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According to the Times, “several members of the conservative legal community” in Washington D.C. are urging Bush to issue “pre-emptive pardons” to those involved so as to “not be exposed even to the risk of an investigation and expensive legal bills”:
Such a pardon would reduce the risk that a future administration might undertake a criminal investigation of operatives or policy makers involved in programs that administration lawyers have said were legal but that critics say violated laws regarding torture and surveillance.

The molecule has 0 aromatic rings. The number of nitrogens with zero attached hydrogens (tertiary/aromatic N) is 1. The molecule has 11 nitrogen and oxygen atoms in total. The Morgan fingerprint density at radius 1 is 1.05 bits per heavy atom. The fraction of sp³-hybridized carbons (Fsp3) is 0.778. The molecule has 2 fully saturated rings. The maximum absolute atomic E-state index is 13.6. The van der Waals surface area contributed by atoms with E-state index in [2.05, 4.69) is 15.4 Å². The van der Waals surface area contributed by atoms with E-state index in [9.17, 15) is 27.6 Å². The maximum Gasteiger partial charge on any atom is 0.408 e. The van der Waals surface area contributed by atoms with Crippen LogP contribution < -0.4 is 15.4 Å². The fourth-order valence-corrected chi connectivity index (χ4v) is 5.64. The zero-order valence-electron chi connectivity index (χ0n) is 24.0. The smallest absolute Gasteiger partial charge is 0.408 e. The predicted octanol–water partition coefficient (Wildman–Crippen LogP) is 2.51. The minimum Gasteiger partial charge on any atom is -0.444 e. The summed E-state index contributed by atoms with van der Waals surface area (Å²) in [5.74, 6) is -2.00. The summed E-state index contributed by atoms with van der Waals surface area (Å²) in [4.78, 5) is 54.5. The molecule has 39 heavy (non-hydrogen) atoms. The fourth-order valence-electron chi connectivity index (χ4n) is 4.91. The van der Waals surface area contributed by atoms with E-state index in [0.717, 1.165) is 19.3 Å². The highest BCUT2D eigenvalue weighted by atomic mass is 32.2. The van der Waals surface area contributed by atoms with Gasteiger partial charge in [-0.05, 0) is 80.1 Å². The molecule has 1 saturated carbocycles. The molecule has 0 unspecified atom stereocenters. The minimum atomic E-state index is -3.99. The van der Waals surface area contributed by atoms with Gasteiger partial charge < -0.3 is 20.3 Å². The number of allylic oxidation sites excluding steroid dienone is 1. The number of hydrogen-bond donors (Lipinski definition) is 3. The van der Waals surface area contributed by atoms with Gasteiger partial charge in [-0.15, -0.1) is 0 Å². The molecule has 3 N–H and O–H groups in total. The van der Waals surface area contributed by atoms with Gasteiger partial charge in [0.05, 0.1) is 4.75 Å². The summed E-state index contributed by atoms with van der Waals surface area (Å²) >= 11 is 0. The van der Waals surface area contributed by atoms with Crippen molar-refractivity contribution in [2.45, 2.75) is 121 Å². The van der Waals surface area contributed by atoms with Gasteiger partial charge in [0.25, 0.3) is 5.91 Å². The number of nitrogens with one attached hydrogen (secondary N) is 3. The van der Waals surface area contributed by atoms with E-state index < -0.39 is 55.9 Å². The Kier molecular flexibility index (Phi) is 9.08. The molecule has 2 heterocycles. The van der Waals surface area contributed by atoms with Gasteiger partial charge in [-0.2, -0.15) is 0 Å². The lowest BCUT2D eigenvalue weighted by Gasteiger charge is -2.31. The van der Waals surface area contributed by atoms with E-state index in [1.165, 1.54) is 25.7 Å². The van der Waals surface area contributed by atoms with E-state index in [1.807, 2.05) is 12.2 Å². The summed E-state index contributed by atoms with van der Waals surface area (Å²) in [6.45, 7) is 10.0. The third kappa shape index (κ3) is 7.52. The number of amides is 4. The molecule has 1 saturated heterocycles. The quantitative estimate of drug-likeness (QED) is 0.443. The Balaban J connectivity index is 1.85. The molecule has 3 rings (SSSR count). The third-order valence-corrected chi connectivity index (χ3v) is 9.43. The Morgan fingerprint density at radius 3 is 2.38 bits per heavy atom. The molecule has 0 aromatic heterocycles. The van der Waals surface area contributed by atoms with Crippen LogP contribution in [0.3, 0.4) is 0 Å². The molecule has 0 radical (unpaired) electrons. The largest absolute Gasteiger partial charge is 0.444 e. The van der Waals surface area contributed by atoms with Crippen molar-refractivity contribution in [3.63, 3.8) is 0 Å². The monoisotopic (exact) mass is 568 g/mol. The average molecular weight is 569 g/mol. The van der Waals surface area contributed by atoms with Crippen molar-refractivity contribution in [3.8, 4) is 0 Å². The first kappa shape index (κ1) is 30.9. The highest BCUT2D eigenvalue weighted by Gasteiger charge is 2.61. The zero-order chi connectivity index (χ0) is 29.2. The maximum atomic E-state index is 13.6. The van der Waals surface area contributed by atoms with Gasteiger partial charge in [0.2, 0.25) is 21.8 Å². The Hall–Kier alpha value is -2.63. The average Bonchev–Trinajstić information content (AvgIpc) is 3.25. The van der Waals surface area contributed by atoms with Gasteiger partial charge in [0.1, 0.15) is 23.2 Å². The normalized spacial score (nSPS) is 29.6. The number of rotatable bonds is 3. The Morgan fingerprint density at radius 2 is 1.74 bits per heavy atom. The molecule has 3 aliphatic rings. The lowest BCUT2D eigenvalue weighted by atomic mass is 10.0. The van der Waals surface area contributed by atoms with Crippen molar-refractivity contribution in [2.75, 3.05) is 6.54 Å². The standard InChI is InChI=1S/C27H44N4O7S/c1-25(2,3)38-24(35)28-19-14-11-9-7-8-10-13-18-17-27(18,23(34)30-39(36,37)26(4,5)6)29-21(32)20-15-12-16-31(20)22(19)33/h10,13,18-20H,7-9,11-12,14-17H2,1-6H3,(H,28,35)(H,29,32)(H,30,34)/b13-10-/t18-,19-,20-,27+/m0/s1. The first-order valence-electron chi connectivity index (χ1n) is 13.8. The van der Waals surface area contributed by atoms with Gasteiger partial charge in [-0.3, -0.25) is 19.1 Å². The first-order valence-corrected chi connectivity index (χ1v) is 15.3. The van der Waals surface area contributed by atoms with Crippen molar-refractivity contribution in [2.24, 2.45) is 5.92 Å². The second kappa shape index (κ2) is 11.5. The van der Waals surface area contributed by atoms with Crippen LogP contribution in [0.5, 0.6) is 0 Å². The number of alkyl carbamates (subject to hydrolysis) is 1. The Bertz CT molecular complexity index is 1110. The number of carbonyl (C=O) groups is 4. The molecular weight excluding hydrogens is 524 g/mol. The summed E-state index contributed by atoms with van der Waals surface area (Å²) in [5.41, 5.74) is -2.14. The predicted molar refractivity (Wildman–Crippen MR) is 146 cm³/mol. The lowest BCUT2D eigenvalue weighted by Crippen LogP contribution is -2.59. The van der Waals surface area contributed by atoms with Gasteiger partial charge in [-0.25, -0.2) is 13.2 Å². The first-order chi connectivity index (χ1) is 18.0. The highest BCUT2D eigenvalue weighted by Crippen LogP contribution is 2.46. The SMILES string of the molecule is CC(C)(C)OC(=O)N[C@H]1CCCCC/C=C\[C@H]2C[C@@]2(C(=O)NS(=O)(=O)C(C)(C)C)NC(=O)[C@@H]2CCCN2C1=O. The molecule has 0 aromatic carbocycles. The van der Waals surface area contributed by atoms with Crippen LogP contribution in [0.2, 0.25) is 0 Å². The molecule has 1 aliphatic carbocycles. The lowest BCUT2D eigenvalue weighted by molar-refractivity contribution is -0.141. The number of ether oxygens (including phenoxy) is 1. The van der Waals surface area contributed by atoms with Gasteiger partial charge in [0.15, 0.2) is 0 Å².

In fact, the conservative D.C. lawyer circuit may just get its wish. The White House “would not say whether the administration was considering pre-emptive pardons, nor whether it would rule them out.”
“The president should pre-empt any long-term investigations,” said Victoria Toensing, who was a Justice Department counterterrorism official in the Reagan administration. “If we don’t protect these people who are proceeding in good faith, no one will ever take chances.”